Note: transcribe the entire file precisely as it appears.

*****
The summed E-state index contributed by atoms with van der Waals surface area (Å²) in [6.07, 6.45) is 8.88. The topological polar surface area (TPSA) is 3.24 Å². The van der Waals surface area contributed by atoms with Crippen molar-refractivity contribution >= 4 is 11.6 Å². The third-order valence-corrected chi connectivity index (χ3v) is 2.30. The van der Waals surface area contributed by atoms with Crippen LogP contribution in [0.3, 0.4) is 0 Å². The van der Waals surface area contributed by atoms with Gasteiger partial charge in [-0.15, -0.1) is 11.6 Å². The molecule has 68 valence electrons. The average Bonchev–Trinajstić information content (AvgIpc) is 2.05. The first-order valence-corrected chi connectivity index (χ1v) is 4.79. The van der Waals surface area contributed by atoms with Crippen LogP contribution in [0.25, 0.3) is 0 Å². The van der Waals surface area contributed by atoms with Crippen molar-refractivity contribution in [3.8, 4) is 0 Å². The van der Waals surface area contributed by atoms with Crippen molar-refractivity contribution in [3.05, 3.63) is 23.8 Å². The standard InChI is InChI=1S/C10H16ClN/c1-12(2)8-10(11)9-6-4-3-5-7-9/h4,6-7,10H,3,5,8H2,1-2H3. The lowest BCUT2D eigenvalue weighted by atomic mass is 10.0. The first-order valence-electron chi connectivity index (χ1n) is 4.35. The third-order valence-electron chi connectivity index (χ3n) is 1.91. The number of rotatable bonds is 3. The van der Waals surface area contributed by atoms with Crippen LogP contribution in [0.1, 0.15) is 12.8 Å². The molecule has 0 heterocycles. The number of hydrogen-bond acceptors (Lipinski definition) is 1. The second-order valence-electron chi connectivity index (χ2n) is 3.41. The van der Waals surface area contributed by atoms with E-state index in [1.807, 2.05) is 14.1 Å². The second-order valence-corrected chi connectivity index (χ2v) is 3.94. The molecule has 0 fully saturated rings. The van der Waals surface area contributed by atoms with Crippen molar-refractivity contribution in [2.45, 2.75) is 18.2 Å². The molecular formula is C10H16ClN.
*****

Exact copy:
The summed E-state index contributed by atoms with van der Waals surface area (Å²) in [6.07, 6.45) is 8.88. The topological polar surface area (TPSA) is 3.24 Å². The van der Waals surface area contributed by atoms with Crippen molar-refractivity contribution >= 4 is 11.6 Å². The third-order valence-corrected chi connectivity index (χ3v) is 2.30. The van der Waals surface area contributed by atoms with Crippen LogP contribution in [0.3, 0.4) is 0 Å². The van der Waals surface area contributed by atoms with Gasteiger partial charge in [-0.15, -0.1) is 11.6 Å². The molecule has 68 valence electrons. The average Bonchev–Trinajstić information content (AvgIpc) is 2.05. The first-order valence-corrected chi connectivity index (χ1v) is 4.79. The van der Waals surface area contributed by atoms with Crippen LogP contribution in [0.25, 0.3) is 0 Å². The van der Waals surface area contributed by atoms with Crippen molar-refractivity contribution in [3.8, 4) is 0 Å². The van der Waals surface area contributed by atoms with Crippen molar-refractivity contribution in [3.05, 3.63) is 23.8 Å². The standard InChI is InChI=1S/C10H16ClN/c1-12(2)8-10(11)9-6-4-3-5-7-9/h4,6-7,10H,3,5,8H2,1-2H3. The lowest BCUT2D eigenvalue weighted by atomic mass is 10.0. The first-order valence-electron chi connectivity index (χ1n) is 4.35. The third-order valence-electron chi connectivity index (χ3n) is 1.91. The number of rotatable bonds is 3. The van der Waals surface area contributed by atoms with Crippen LogP contribution in [0.1, 0.15) is 12.8 Å². The molecule has 0 heterocycles. The number of hydrogen-bond acceptors (Lipinski definition) is 1. The second-order valence-electron chi connectivity index (χ2n) is 3.41. The van der Waals surface area contributed by atoms with E-state index in [1.807, 2.05) is 14.1 Å². The second-order valence-corrected chi connectivity index (χ2v) is 3.94. The molecule has 0 fully saturated rings. The van der Waals surface area contributed by atoms with Crippen molar-refractivity contribution in [2.45, 2.75) is 18.2 Å². The molecular formula is C10H16ClN.